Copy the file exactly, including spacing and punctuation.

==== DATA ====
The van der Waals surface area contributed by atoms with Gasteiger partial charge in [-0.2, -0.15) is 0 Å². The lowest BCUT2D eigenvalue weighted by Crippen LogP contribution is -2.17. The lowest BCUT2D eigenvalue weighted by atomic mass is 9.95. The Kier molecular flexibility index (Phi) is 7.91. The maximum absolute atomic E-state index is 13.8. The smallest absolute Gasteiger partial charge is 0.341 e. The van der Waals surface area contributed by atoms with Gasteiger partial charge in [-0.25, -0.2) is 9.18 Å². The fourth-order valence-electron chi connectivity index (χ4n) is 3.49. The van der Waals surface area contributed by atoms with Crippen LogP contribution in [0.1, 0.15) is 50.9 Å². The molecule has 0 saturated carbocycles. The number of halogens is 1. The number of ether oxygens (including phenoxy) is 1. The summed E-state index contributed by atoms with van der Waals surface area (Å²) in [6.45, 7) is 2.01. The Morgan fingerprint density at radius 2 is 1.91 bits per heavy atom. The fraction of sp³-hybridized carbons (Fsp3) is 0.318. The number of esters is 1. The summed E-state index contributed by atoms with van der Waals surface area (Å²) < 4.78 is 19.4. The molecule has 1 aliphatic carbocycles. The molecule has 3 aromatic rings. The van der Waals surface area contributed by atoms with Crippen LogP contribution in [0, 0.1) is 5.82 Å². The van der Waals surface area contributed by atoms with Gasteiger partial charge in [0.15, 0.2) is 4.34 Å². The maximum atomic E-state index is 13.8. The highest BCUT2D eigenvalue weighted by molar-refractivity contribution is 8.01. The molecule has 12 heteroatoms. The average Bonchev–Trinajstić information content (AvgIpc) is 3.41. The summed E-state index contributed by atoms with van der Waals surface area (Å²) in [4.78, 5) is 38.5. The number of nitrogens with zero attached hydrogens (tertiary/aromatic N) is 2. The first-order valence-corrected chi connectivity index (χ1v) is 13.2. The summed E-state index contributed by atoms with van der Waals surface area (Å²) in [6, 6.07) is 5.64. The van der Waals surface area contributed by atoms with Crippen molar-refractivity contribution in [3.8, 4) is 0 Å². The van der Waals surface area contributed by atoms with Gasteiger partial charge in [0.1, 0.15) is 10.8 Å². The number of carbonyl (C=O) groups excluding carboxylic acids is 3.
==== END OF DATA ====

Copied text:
The van der Waals surface area contributed by atoms with Gasteiger partial charge in [-0.2, -0.15) is 0 Å². The lowest BCUT2D eigenvalue weighted by Crippen LogP contribution is -2.17. The lowest BCUT2D eigenvalue weighted by atomic mass is 9.95. The Kier molecular flexibility index (Phi) is 7.91. The maximum absolute atomic E-state index is 13.8. The smallest absolute Gasteiger partial charge is 0.341 e. The van der Waals surface area contributed by atoms with Gasteiger partial charge in [-0.25, -0.2) is 9.18 Å². The fourth-order valence-electron chi connectivity index (χ4n) is 3.49. The van der Waals surface area contributed by atoms with Crippen LogP contribution in [0.1, 0.15) is 50.9 Å². The molecule has 0 saturated carbocycles. The number of halogens is 1. The number of ether oxygens (including phenoxy) is 1. The summed E-state index contributed by atoms with van der Waals surface area (Å²) in [6.45, 7) is 2.01. The Morgan fingerprint density at radius 2 is 1.91 bits per heavy atom. The fraction of sp³-hybridized carbons (Fsp3) is 0.318. The number of esters is 1. The summed E-state index contributed by atoms with van der Waals surface area (Å²) < 4.78 is 19.4. The molecule has 1 aliphatic carbocycles. The molecule has 3 aromatic rings. The van der Waals surface area contributed by atoms with Crippen LogP contribution in [0, 0.1) is 5.82 Å². The van der Waals surface area contributed by atoms with Gasteiger partial charge in [0.15, 0.2) is 4.34 Å². The maximum atomic E-state index is 13.8. The highest BCUT2D eigenvalue weighted by molar-refractivity contribution is 8.01. The molecule has 12 heteroatoms. The average Bonchev–Trinajstić information content (AvgIpc) is 3.41. The summed E-state index contributed by atoms with van der Waals surface area (Å²) in [4.78, 5) is 38.5. The number of nitrogens with zero attached hydrogens (tertiary/aromatic N) is 2. The first-order valence-corrected chi connectivity index (χ1v) is 13.2. The summed E-state index contributed by atoms with van der Waals surface area (Å²) in [6, 6.07) is 5.64. The van der Waals surface area contributed by atoms with Crippen molar-refractivity contribution in [3.8, 4) is 0 Å². The van der Waals surface area contributed by atoms with Gasteiger partial charge in [0.1, 0.15) is 10.8 Å². The number of carbonyl (C=O) groups excluding carboxylic acids is 3.